Transcriptional frameshifts contribute to protein allergenicity

This breakthrough research conducted by the Genomic Clinical Synergy Group (Genclis) published in the Journal of Clinical Investigation, (Clin Invest. 2020;130(10):5477-5492. reveals the patented mechanism of the Infidelity transcription, a process by which differences in RNA and DNA sequences are analysed to identify translated proteins capable of causing the production of either immunoglobin E, the antibody responsible for most forms of allergies or Immunoglobin G. This process helps the identification of errors in the copy of DNA and RNA allowing the induction of the allergic antibody lgE.

The discovery of a common cause for allergens paves the way for the prevention and treatment of allergies.

Research Abstract:

Transcription infidelity (TI) is a mechanism that increases RNA and protein diversity. We found that single-base omissions (i.e., gaps) occurred at significantly higher rates in the RNA of highly allergenic legumes. Transcripts from peanut, soybean, sesame, and mite allergens contained a higher density of gaps than those of nonallergens. In mice, recombinant TI variants of the peanut allergen Ara h 2, but not the canonical allergen itself, induced, without adjuvant, the production of anaphylactogenic specific IgE (sIgE), binding to linear epitopes on both canonical and TI segments of the TI variants. The removal of cationic proteins from bovine lactoserum markedly reduced its capacity to induce sIgE. In peanut-allergic children, the sIgE reactivity was directed toward both canonical and TI segments of Ara h 2 variants. We discovered 2 peanut allergens, which we believe to be previously unreported, because of their RNA-DNA divergence gap patterns and TI peptide amino acid composition. Finally, we showed that the sIgE of children with IgE-negative milk allergy targeted cationic proteins in lactoserum. We propose that it is not the canonical allergens, but their TI variants, that initiate sIgE isotype switching, while both canonical and TI variants elicit clinical allergic reactions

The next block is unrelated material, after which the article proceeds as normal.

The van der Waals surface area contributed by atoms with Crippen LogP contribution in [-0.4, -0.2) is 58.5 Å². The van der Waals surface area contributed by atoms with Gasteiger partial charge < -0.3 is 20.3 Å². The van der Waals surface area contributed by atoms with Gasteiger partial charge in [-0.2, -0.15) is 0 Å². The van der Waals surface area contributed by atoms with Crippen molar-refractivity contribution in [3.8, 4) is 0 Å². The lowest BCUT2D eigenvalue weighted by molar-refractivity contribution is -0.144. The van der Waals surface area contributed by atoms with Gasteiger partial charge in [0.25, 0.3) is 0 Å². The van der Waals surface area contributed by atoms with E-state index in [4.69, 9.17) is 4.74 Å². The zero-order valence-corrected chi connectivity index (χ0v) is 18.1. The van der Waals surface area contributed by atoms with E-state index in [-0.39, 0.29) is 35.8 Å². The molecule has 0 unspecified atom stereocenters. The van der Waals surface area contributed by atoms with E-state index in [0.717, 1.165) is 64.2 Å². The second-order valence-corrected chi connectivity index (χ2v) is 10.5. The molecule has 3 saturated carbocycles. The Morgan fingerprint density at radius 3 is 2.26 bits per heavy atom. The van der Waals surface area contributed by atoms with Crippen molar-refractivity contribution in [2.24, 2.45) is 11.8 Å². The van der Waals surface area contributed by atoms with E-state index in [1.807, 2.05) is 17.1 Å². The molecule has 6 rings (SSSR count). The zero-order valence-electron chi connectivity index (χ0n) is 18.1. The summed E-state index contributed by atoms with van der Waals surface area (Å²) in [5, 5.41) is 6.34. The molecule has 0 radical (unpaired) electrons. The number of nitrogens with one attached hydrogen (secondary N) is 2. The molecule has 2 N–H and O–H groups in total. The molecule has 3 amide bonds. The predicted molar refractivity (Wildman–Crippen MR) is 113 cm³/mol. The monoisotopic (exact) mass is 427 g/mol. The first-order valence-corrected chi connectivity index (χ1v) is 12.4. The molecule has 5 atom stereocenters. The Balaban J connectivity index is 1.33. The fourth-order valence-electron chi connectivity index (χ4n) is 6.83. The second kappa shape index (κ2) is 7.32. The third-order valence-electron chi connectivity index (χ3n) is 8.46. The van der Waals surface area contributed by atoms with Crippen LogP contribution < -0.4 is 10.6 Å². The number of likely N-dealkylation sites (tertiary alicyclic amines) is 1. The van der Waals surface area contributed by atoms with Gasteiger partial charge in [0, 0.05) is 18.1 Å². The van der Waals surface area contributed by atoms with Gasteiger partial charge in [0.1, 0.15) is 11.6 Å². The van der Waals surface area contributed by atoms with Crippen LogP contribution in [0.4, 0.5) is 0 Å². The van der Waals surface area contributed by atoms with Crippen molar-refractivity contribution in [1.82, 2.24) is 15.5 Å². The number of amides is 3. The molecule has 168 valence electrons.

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* This publication is produced by a research group that includes the biotechnology company Genclis (Genomic Clinical Synergy).

*H&H group is collaborating with Genclis in other innovation projects.